By Emma Harwood

Hastings Pier owner Sheikh Abid Gulzar was fined thousands of pounds last week for breaching tax regulations along with two of his companies which had been ‘trading illegally’, according to HMRC’s Fraud Investigation Service.

The Eastbourne-based hotelier pleaded guilty at Hastings Magistrates Court on Wednesday 27th February to failing to pay £61,873 up front in security bonds for Albany Lions Hotel Ltd and Mansion Lions Hotel Ltd.

HMRC had issued a notice of requirement in March 2017 demanding that both companies, which were incorporated in December 2015 and registered with PAYE in early 2017, pay £39,686 in PAYE and £22,187 in National Insurance contributions in advance, because previous and existing companies owned by Mr Gulzar had run up six-figure debts under this heading.

The 73-year-old businessman’s appeal against this notice was dismissed by a tribunal last July 2018.  

Hastings Magistrates Court heard that Mr Gulzar had not paid any of the sum owed so far. 

He was fined £8,000 as sole director of both companies, while each company was also fined £4,000. He was given until 13th March to pay the total of £16,680 imposed in fines, court costs and victim surcharges on top of the debts due.

During the hearing speaking for the Crown Prosecution Service, Elizabeth Green told magistrates that “the seriousness” of Mr Gulzar’s offences was that, as director, he had previously taken the national insurance and PAYE out of employees’ pay packets and not handed it over to HMRC. “The money not paid was money which did not belong to Mr Gulzar or his companies.”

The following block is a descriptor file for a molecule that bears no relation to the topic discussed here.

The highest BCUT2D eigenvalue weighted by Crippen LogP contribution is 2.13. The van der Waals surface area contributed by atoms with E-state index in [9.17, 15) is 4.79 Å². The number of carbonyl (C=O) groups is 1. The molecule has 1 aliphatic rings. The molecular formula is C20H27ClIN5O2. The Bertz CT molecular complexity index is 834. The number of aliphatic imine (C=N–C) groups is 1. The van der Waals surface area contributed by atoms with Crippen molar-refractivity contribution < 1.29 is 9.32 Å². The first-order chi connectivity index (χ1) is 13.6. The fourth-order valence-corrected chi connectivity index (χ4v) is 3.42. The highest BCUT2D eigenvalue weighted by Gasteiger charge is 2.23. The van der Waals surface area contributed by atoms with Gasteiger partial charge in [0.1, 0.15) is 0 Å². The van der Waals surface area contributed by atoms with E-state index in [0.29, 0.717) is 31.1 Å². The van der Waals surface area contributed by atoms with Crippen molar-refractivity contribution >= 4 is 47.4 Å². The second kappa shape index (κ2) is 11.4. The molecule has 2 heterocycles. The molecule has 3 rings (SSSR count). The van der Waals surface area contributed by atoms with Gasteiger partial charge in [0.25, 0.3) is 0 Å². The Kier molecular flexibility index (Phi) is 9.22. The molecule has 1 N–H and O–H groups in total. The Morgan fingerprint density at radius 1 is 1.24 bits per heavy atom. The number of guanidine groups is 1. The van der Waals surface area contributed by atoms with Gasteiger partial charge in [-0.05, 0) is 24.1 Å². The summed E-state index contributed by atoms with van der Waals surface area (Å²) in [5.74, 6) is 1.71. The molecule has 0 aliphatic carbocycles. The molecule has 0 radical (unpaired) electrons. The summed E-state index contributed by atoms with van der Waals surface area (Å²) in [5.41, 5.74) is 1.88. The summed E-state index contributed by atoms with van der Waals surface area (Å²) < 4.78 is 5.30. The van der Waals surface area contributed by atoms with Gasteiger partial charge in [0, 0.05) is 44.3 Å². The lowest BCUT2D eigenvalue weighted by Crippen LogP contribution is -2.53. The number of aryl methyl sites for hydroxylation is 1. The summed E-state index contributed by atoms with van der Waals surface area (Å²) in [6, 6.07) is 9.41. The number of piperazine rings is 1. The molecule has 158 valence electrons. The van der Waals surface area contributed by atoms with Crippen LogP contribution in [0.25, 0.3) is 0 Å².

“It was money which he had taken to pay on behalf of these employees, so it affects these employees in respect of their national insurance contributions, she said.

Looking uncharacteristically dishevelled and wearing a long dark overcoat, Mr Gulzar was flanked by his adviser Manasdeeph Singh. He was repeatedly asked by magistrate Peter Dass to explain why he still had not paid the bonds ahead of trading, as required by law. 

Mr Gulzar stressed that he wanted to pay the minimum fine required within 24 hours, and that he had lived and worked in the country since the age of 19.  He said that he had been in touch with Amber Rudd MP because he was not receiving a state pension. Mr Dass asked him to keep to the point. 

Mr Singh was also asked to explain why the money had not been paid. He replied that he and Mr Gulzar had taken legal advice and been advised on Monday that they should pay the bonds. “Why didn’t you pay on Monday then?” asked Mr Dass.

In handing out the fines, Mr Dass said he had taken into consideration Mr Gulzar’s guilty plea but that the court took a serious view of the offences. 

“You have taken money from employees and you have not given it to HMRC who it belonged to.” 

“You made things worse because you delayed for a lengthy period of time,” he added.

Richard Wilkinson, Assistant Director of HMRC’s Fraud Investigation Service, said: “HMRC made numerous attempts to engage with Gulzar, who was trading illegally as he failed to pay the security bonds and then tried to thwart the prosecution. It’s only right that we tackle those businesses who fail to play by the rules.”